Crime Thriller Fella is taking a much-needed summer break. But, hey, we’re going to meet up again right here very soon. However, do keep coming back. Over the last year there’s been all sorts of stuff we’ve enjoyed plonking on the internet, and which you may have missed. This Intel interview with US crime superstar Lisa Unger, for example…
We love writers here, I think you may have an inkling of that by now. We certainly loved Lisa Unger’s psychological thriller In The Blood, which was reviewed earlier in the week. Didn’t catch it? Worry not. Click here or scroll down.
Lisa is the internationally best-selling author of novels such as Heartbroken, Darkness, My Old Friend and Fragile. So we’re absolutely chuffed to bits that she’s agreed to give us The Intel on how she goes about getting words on a page.
How would you describe In The Blood to a potential reader?
That’s always the hardest question I get. I never know quite how to summarize my novels. Of course, I can tell you what my book is about — but I need about 400 pages to do it.
In the Blood was inspired by an article I read in The New York Times Magazine about how certain doctors think they can see early signs of psychopathic behavior in children as young as five. This idea ignited my imagination and led me to do a great deal of research on the topic. And while I was reading, I started to hear the voice of Lana Granger. The only thing I knew about her was that she was hiding something big. But I didn’t know what. I also knew I had to tell her story.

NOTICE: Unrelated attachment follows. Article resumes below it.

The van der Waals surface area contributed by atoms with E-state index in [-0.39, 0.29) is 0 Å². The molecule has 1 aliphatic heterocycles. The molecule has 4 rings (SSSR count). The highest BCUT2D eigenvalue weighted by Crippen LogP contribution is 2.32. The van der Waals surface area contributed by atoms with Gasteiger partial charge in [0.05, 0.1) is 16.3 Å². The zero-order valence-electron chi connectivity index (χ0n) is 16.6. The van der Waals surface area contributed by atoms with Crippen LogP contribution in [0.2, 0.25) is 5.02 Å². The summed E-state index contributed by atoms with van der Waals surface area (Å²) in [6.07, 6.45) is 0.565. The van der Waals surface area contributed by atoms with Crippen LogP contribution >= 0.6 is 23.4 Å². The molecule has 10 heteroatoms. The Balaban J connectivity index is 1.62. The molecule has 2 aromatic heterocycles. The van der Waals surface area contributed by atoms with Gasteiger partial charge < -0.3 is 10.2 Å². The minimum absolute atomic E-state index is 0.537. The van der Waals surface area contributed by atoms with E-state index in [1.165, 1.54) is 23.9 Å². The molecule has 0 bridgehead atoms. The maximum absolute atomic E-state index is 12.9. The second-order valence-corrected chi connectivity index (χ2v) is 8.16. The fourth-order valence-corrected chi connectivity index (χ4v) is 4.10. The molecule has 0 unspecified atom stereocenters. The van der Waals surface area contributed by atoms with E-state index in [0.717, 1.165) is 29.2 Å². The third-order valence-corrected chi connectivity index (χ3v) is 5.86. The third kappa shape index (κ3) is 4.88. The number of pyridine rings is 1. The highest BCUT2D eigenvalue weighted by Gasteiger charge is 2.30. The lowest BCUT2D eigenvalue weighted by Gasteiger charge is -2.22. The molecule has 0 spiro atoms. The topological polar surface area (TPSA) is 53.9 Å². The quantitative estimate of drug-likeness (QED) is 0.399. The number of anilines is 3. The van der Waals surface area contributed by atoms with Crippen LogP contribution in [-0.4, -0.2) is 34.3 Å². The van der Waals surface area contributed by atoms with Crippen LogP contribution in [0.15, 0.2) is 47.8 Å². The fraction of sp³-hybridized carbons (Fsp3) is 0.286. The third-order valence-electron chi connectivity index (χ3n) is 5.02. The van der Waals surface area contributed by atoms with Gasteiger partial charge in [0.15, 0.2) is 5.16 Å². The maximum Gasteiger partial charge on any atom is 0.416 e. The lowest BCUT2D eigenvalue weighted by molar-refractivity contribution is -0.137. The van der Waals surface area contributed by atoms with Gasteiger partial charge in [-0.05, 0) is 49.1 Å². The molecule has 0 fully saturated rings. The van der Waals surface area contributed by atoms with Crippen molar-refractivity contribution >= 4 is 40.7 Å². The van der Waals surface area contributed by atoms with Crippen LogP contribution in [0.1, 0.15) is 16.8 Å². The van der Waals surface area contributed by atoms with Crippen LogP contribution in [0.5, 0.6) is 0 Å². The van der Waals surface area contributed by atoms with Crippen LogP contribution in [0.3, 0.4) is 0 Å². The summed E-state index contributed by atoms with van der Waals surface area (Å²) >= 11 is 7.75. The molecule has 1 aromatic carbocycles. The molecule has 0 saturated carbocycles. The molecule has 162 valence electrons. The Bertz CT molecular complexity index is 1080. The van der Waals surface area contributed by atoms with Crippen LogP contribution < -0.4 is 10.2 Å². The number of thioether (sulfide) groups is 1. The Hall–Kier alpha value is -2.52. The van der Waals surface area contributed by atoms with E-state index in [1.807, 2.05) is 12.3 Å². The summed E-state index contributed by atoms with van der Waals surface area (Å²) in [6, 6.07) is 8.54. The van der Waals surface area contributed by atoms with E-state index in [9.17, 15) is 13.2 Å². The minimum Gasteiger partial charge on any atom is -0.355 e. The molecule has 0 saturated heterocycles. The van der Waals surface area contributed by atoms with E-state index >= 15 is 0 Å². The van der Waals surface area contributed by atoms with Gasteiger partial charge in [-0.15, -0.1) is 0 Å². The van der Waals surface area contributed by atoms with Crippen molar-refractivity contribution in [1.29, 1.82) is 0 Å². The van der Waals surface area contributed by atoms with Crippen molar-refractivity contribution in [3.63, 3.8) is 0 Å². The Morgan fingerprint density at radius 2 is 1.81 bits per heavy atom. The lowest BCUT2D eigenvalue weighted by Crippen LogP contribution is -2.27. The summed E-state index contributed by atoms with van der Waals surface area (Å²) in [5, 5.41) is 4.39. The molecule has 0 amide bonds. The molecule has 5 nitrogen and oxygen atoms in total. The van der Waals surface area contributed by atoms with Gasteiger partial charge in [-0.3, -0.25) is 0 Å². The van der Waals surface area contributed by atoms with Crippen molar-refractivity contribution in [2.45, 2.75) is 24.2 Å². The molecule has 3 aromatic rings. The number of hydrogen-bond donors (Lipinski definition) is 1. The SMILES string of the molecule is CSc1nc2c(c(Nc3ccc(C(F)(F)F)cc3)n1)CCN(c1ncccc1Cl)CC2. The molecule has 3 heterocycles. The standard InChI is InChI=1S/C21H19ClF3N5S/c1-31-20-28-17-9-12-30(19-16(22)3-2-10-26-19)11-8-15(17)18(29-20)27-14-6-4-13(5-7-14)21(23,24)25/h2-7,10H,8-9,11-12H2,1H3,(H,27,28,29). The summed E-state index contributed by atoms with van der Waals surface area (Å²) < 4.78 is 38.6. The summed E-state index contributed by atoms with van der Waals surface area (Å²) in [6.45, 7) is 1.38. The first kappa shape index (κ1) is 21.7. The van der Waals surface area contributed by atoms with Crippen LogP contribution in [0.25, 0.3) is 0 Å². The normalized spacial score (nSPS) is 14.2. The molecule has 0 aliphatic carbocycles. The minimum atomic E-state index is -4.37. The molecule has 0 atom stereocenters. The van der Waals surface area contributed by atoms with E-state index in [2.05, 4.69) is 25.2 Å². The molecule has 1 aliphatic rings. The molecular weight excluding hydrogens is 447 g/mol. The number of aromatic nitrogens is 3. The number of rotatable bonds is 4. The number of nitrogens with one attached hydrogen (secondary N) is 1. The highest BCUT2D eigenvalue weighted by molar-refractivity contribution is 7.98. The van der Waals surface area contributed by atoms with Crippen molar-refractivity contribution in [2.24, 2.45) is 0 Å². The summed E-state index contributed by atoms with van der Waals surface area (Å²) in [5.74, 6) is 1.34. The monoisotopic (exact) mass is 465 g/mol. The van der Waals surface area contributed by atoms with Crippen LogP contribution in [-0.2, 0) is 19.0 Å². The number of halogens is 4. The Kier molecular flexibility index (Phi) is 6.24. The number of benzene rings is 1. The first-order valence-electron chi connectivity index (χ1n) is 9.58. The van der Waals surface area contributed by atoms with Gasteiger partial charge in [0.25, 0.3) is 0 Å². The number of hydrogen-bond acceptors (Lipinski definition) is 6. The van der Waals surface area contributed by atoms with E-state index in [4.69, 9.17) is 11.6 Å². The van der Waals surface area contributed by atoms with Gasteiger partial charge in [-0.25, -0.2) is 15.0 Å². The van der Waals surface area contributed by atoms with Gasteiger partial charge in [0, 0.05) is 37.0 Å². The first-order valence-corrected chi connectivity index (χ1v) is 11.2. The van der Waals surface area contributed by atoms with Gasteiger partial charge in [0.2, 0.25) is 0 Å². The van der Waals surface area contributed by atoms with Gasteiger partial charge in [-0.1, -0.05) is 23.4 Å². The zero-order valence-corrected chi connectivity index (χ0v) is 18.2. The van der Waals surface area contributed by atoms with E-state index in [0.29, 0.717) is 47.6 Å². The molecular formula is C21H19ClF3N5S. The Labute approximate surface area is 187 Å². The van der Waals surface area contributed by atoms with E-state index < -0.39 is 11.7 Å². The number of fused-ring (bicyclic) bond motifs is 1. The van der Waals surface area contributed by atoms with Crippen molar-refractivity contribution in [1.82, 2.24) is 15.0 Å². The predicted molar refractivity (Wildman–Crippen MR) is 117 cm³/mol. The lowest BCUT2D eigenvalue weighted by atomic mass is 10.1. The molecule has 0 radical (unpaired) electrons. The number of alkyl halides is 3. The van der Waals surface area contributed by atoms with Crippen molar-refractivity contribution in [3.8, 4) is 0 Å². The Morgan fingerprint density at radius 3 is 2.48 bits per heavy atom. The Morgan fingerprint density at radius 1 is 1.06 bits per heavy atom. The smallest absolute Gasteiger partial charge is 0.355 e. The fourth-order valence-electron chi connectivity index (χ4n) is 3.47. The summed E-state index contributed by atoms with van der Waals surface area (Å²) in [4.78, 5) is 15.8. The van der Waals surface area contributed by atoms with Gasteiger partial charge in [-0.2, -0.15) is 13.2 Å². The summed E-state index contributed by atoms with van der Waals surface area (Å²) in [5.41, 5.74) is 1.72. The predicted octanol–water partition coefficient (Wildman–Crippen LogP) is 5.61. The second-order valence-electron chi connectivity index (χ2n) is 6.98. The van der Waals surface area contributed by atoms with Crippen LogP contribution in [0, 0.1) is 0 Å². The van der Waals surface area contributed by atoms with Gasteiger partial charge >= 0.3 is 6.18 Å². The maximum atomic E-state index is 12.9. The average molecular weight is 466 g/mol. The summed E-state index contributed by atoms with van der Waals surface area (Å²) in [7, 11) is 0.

Like most of my novels, In the Blood is my delving into the question of what makes us who we are, and what power do we have to change ourselves. My father used to recite this poem for me when I was a kid. You cannot hide in snow/ no matter where you go/ you leave a trail behind/ that others always find. It sounds a little creepy, doesn’t it? He didn’t mean it to be; he’s just into the sound of words. It stayed with me and comes back at weird moments. And over the course of my life, its meaning has evolved as an allegory for the self. You cannot hide from yourself. The psyche won’t allow it. You must embrace everything, even the darkest and most unpleasant things within you. That’s the major theme of In the Blood, what it’s really about.
All of my novels begin with a character voice. When I sit down to write each novel, that voice is all I have. I don’t have an outline. I don’t know who is going to show up day-to-day, or what they are going to do. I certainly don’t know how a book is going to end. So, in a very real way, I find things out about my characters and my story almost at the same pace as my readers.
I am very deep inside my story, feeling the same curiosity of character and urgency to know what will happen next as I hope my readers are feeling. The only thing I know about Lana when we first me was that she was a liar. And I had the sense that she would begin the novel as one thing, and evolve into something else all together. She surprised me. So maybe it’s my characters that are one step ahead.
Lana Granger is a very damaged protagonist – what attracts you to those characters?
People are endlessly fascinating, aren’t they? For me, the more complicated and layered a personality, the better. I don’t see my characters as damaged people, though many of them are there. To me, they are simply people who have a story to tell, one that’s different, darker, more complex than most. I don’t judge them, just honor what they say and try to tell their stories.
I think if I weren’t a writer, I would probably have been a psychiatrist. My novels are mostly my trying to answer questions I have about what makes us who we are. I never get tired of exploring the human psyche for those answers.